The candidate must now be ready for the response and know how to handle it. Since this is a direct approach, some interviewers are able to deal with the question openly, and some have problems with it. If you hear a vague response, you are probably not being given the information you requested. You might come back and say, “… I was trying to see if you had any concerns about my ability in any specific area so that we could address them now …” If you sense the interviewer is uncomfortable, then move on.
Bottom line, do not be afraid to ASK the interviewer their concerns AND make sure you PREPARE before the interview for every type of scenario/question/concern that may arise.
Career Crossroads Previous Columns
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So You Want to Start a Leasing Company?
One of the problems when you start a leasing company is to determine if you are going to be a broker, packager, or funder. Possibly a bit of all three. A broker gets a fee for introducing the lessee to a lessor. The transaction is not being completed until the lessor approves the deal. Usually the documents are created or supplied by the lessor. It is priced with the lessor in mind so the broker’s fee is part of the deal. Once the transaction is completed and funded, the broker has no further responsibilities and has earned the fee.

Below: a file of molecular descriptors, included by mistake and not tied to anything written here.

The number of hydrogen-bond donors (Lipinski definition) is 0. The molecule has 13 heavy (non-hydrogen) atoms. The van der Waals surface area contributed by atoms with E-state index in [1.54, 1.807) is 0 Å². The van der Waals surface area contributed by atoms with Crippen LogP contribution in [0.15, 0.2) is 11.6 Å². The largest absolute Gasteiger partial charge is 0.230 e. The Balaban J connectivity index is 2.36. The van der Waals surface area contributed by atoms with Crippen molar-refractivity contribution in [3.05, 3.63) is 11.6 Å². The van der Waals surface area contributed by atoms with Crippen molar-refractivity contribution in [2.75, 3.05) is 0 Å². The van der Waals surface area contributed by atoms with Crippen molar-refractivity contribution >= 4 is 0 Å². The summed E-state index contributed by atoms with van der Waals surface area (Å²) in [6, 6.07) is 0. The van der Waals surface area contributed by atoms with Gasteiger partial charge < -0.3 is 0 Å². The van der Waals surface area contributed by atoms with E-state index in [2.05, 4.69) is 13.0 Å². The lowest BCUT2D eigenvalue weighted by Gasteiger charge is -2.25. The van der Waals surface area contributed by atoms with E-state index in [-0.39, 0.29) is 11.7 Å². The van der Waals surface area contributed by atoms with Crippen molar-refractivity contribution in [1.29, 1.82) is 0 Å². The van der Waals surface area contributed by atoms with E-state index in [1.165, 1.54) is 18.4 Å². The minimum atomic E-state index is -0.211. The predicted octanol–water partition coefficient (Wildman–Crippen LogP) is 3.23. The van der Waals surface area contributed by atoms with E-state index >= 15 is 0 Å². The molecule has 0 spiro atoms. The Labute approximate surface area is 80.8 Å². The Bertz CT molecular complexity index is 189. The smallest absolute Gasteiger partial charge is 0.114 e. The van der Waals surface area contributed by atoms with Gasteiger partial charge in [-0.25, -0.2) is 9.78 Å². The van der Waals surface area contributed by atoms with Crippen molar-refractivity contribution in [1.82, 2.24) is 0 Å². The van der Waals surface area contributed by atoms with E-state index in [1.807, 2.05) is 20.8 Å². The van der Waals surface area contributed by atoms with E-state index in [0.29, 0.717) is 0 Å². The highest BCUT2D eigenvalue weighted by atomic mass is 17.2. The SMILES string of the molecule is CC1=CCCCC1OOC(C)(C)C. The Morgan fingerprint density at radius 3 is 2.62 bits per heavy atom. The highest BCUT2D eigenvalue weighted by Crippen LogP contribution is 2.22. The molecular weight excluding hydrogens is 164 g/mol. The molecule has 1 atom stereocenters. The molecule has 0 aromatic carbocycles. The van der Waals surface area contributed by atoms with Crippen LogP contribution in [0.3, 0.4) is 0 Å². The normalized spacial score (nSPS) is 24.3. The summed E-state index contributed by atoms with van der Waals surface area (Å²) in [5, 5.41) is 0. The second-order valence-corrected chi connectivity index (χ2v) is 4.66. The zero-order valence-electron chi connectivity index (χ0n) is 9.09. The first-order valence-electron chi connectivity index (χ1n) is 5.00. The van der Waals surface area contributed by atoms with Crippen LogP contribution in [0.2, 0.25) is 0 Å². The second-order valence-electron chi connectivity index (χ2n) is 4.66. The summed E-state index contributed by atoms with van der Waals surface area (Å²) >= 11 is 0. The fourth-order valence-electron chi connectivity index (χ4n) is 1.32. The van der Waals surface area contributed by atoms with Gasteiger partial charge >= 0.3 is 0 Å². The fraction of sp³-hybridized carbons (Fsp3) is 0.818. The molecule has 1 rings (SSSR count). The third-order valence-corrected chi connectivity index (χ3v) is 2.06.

A packager usually structures and prices the deal and creates the documents. A packager reviews the credit requirements and any residual prior to approaching a lessor. When the deal is acceptable to the lessor, a complete package is delivered. Income to a packager is a front end fee and they may participate in the proceeds from a residual sale or re-rental that exceeds the booked residual.
If you establish the ability to fund leases by borrowed funds or invested capital, the firm must have at least three years of operating expenses because all the expenses are front end loaded while income is spread over the term of the leases. In addition, a lease loss reserve must be established that reduces income for three to five years until it gets fully established. This means that charge offs or the loss from the sale of capital assets must be taken at the same time that the loss account is being established.
One of the advantages of small companies is the ability to avoid using GAAP accounting requirements in the first few years. Cash accounting will allow for a better control of income and a better control of expenses in the near term. Once a few years elapse and the firm needs to look for institutional capital or bank loans, GAAP accounting and audits will be required.
The territory served by the new leasing entity needs to be more local that spread out among several states. There is a fact in the leasing business that as your market size increases so do your operating expenses. The vendor market is appealing, but you need to have vendors that sell in your market and avoid vendors that ask you to fund leases that are across the country as it increases your licensing, state income tax, property tax, and other requirements to do business